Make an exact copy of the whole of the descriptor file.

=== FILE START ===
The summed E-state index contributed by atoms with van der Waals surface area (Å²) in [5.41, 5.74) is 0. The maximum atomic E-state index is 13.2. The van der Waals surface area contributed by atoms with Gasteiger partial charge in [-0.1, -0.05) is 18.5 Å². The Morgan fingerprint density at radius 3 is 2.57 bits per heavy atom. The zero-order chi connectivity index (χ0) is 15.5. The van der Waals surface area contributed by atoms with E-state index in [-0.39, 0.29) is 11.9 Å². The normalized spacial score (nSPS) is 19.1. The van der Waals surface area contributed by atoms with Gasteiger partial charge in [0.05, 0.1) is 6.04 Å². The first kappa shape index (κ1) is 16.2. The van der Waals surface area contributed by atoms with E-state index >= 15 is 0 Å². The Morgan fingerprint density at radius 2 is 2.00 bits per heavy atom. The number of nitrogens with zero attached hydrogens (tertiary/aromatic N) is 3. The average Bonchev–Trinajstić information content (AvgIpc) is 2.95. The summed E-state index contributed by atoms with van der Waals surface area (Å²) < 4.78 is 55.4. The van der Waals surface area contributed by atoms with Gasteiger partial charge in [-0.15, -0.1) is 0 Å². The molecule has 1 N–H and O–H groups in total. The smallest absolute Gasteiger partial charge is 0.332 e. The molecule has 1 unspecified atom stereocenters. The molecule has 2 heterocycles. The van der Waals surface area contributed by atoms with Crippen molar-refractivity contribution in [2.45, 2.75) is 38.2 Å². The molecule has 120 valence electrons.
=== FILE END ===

The summed E-state index contributed by atoms with van der Waals surface area (Å²) in [5.41, 5.74) is 0. The maximum atomic E-state index is 13.2. The van der Waals surface area contributed by atoms with Gasteiger partial charge in [-0.1, -0.05) is 18.5 Å². The Morgan fingerprint density at radius 3 is 2.57 bits per heavy atom. The zero-order chi connectivity index (χ0) is 15.5. The van der Waals surface area contributed by atoms with E-state index in [-0.39, 0.29) is 11.9 Å². The normalized spacial score (nSPS) is 19.1. The van der Waals surface area contributed by atoms with Gasteiger partial charge in [0.05, 0.1) is 6.04 Å². The first kappa shape index (κ1) is 16.2. The van der Waals surface area contributed by atoms with E-state index >= 15 is 0 Å². The Morgan fingerprint density at radius 2 is 2.00 bits per heavy atom. The number of nitrogens with zero attached hydrogens (tertiary/aromatic N) is 3. The average Bonchev–Trinajstić information content (AvgIpc) is 2.95. The summed E-state index contributed by atoms with van der Waals surface area (Å²) < 4.78 is 55.4. The van der Waals surface area contributed by atoms with Gasteiger partial charge in [-0.15, -0.1) is 0 Å². The molecule has 1 N–H and O–H groups in total. The smallest absolute Gasteiger partial charge is 0.332 e. The molecule has 1 unspecified atom stereocenters. The molecule has 2 heterocycles. The van der Waals surface area contributed by atoms with Crippen molar-refractivity contribution in [2.45, 2.75) is 38.2 Å². The molecule has 120 valence electrons.